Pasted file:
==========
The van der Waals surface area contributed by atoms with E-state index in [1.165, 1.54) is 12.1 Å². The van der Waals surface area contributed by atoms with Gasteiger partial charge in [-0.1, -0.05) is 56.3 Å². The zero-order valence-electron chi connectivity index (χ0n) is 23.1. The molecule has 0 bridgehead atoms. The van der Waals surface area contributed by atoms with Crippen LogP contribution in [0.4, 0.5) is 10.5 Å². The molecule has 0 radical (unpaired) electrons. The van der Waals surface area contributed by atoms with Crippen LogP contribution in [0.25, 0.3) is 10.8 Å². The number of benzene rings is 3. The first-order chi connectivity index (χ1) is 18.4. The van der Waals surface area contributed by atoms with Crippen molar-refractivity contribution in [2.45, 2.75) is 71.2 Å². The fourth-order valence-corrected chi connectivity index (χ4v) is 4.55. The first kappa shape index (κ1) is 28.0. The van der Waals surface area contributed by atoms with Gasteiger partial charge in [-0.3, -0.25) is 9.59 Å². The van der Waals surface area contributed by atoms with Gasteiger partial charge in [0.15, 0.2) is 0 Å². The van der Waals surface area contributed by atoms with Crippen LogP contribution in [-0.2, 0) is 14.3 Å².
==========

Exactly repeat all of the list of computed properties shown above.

The van der Waals surface area contributed by atoms with E-state index in [1.165, 1.54) is 12.1 Å². The van der Waals surface area contributed by atoms with Gasteiger partial charge in [-0.1, -0.05) is 56.3 Å². The zero-order valence-electron chi connectivity index (χ0n) is 23.1. The molecule has 0 bridgehead atoms. The van der Waals surface area contributed by atoms with Crippen LogP contribution in [0.4, 0.5) is 10.5 Å². The molecule has 0 radical (unpaired) electrons. The van der Waals surface area contributed by atoms with Crippen LogP contribution in [0.25, 0.3) is 10.8 Å². The number of benzene rings is 3. The first-order chi connectivity index (χ1) is 18.4. The van der Waals surface area contributed by atoms with Crippen molar-refractivity contribution in [2.45, 2.75) is 71.2 Å². The fourth-order valence-corrected chi connectivity index (χ4v) is 4.55. The first kappa shape index (κ1) is 28.0. The van der Waals surface area contributed by atoms with Gasteiger partial charge in [-0.3, -0.25) is 9.59 Å². The van der Waals surface area contributed by atoms with Gasteiger partial charge in [0.15, 0.2) is 0 Å². The van der Waals surface area contributed by atoms with Crippen LogP contribution in [-0.2, 0) is 14.3 Å².